Manufacturing processes which eliminate incorporation of water into the laminate will also help to reduce the chances of formation of dendrites. Thus, in accordance with the process aspects of the present invention, the individual components of the laminate are dried prior to assembly. Thereafter, the laminates are assembled under controlled conditions substantially in the absence of water. Adhesives and other components are selected which are water free. This creates a laminate that inherently resists dendrite breaching of the sealed unit, unlike prior art designs where no such manufacturing process is used.
Those skilled in the art can now appreciate from the foregoing description that the broad teachings of the present invention can be implemented in a variety of forms. Therefore, while this invention has been described in connection with particular examples thereof, the true scope of the invention should not be so limited since other modifications will become apparent to the skilled practitioner upon a study of the drawings, specification and following claims.
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|US20100126030 *||26 Ene 2010||27 May 2010||Donnelly Corporation||Interior rearview mirror system with compass|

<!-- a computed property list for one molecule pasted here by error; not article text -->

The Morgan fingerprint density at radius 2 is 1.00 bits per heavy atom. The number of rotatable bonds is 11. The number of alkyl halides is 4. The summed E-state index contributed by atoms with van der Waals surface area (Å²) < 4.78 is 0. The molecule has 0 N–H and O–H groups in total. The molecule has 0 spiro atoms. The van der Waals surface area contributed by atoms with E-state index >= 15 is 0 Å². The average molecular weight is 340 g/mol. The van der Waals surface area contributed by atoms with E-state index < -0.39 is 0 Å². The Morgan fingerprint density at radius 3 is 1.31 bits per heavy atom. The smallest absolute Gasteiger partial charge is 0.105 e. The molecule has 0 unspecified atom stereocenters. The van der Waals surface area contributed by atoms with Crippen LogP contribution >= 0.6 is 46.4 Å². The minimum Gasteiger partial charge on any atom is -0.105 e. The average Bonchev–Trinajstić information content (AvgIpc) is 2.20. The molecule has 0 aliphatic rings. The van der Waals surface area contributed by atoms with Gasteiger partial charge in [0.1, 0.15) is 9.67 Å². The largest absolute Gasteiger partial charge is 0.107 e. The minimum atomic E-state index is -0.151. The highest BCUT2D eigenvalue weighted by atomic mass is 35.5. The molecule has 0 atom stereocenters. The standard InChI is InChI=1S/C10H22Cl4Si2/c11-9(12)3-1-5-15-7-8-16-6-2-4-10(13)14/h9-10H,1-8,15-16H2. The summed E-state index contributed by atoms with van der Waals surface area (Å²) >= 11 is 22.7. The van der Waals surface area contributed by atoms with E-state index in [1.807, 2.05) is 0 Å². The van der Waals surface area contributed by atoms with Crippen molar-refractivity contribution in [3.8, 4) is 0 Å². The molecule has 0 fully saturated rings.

|US20100165437 *||22 Ene 2010||1 Jul 2010||Gentex Corporation||Variable Reflectance Mirrors and Windows|
|US20100172008 *||19 Mar 2010||8 Jul 2010||Donnelly Corporation||Reflective mirror assembly|
|US20100174485 *||16 Mar 2010||8 Jul 2010||Donnelly Corporation||Rearview assembly with display|
|US20100202075 *||23 Abr 2010||12 Ago 2010||Donnelly Corporation||Interior rearview mirror system|
|US20100207013 *||23 Abr 2010||19 Ago 2010||Donnelly Corporation||Vehicle rearview mirror system|
|US20100277786 *||5 May 2010||4 Nov 2010||Gentex Corporation||Rearview Mirror Assemblies With Anisotropic Polymer Laminates|
|US20110026152 *||18 Oct 2010||3 Feb 2011||Donnelly Corporation||Interior rearview mirror system|
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|US20110140606 *||24 Feb 2011||16 Jun 2011||Donnelly Corporation||Interior rearview mirror system|
|US20110141542 *||24 Feb 2011||16 Jun 2011||Donnelly Corporation||Rearview mirror assembly for vehicle|
|US20110166785 *||17 Mar 2011||7 Jul 2011||Donnelly Corporation||Interior rearview mirror system|
|US20110176323 *||30 Mar 2011||21 Jul 2011||Donnelly Corporation||Interior rearview mirror assembly for vehicle|
|US20110181727 *||28 Mar 2011||28 Jul 2011||Donnelly Corporation||Vehicular interior rearview mirror system|
|Clasificación de EE.UU.||359/265, 359/267, 359/275, 359/274, 359/273|
|Clasificación internacional||G02F1/155, B60R1/08, G02F1/157, G02F1/153|
|Clasificación cooperativa||B60R1/088, G02F1/155, G02F1/157|
|Clasificación europea||G02F1/155, B60R1/08G5, G02F1/157|
|10 Mar 2003||AS||Assignment|
Owner name: SCHEFENACKER VISION SYSTEMS UK LTD., UNITED KINGDO
Free format text: ASSIGNMENT OF ASSIGNORS INTEREST;ASSIGNOR:ANSTEE, CHRISTOPHER J.;REEL/FRAME:013822/0648
Effective date: 20030121
|21 Jun 2007||FPAY||Fee payment|
Year of fee payment: 4
|8 Jul 2011||FPAY||Fee payment|
Year of fee payment: 8
|9 Jul 2015||FPAY||Fee payment|
Year of fee payment: 12